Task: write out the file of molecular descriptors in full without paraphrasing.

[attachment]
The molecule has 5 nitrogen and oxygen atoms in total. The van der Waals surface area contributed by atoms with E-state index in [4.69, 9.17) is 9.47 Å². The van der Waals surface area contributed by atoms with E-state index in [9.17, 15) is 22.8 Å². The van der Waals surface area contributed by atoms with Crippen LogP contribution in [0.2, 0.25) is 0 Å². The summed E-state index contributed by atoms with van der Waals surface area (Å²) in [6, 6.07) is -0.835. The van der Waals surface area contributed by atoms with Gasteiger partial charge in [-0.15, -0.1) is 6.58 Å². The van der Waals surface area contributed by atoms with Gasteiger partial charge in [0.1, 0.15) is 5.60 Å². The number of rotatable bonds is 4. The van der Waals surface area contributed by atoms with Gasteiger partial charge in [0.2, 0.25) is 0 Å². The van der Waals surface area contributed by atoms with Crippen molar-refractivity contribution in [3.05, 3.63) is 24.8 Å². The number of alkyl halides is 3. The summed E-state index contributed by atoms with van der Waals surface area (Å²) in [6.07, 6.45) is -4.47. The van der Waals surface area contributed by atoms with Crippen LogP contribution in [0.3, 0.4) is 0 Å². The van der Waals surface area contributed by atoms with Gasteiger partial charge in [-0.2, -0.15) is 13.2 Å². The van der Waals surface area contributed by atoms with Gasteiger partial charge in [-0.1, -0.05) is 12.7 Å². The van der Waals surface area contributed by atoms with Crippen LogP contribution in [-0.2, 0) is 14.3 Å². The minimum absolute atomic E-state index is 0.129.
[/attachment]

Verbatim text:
The molecule has 5 nitrogen and oxygen atoms in total. The van der Waals surface area contributed by atoms with E-state index in [4.69, 9.17) is 9.47 Å². The van der Waals surface area contributed by atoms with E-state index in [9.17, 15) is 22.8 Å². The van der Waals surface area contributed by atoms with Crippen LogP contribution in [0.2, 0.25) is 0 Å². The summed E-state index contributed by atoms with van der Waals surface area (Å²) in [6, 6.07) is -0.835. The van der Waals surface area contributed by atoms with Gasteiger partial charge in [-0.15, -0.1) is 6.58 Å². The van der Waals surface area contributed by atoms with Gasteiger partial charge in [0.1, 0.15) is 5.60 Å². The number of rotatable bonds is 4. The van der Waals surface area contributed by atoms with Gasteiger partial charge in [0.2, 0.25) is 0 Å². The van der Waals surface area contributed by atoms with Crippen molar-refractivity contribution in [3.05, 3.63) is 24.8 Å². The number of alkyl halides is 3. The summed E-state index contributed by atoms with van der Waals surface area (Å²) in [6.07, 6.45) is -4.47. The van der Waals surface area contributed by atoms with Crippen LogP contribution in [0.3, 0.4) is 0 Å². The van der Waals surface area contributed by atoms with Gasteiger partial charge in [-0.2, -0.15) is 13.2 Å². The van der Waals surface area contributed by atoms with Gasteiger partial charge in [-0.1, -0.05) is 12.7 Å². The van der Waals surface area contributed by atoms with Crippen LogP contribution in [-0.2, 0) is 14.3 Å². The minimum absolute atomic E-state index is 0.129.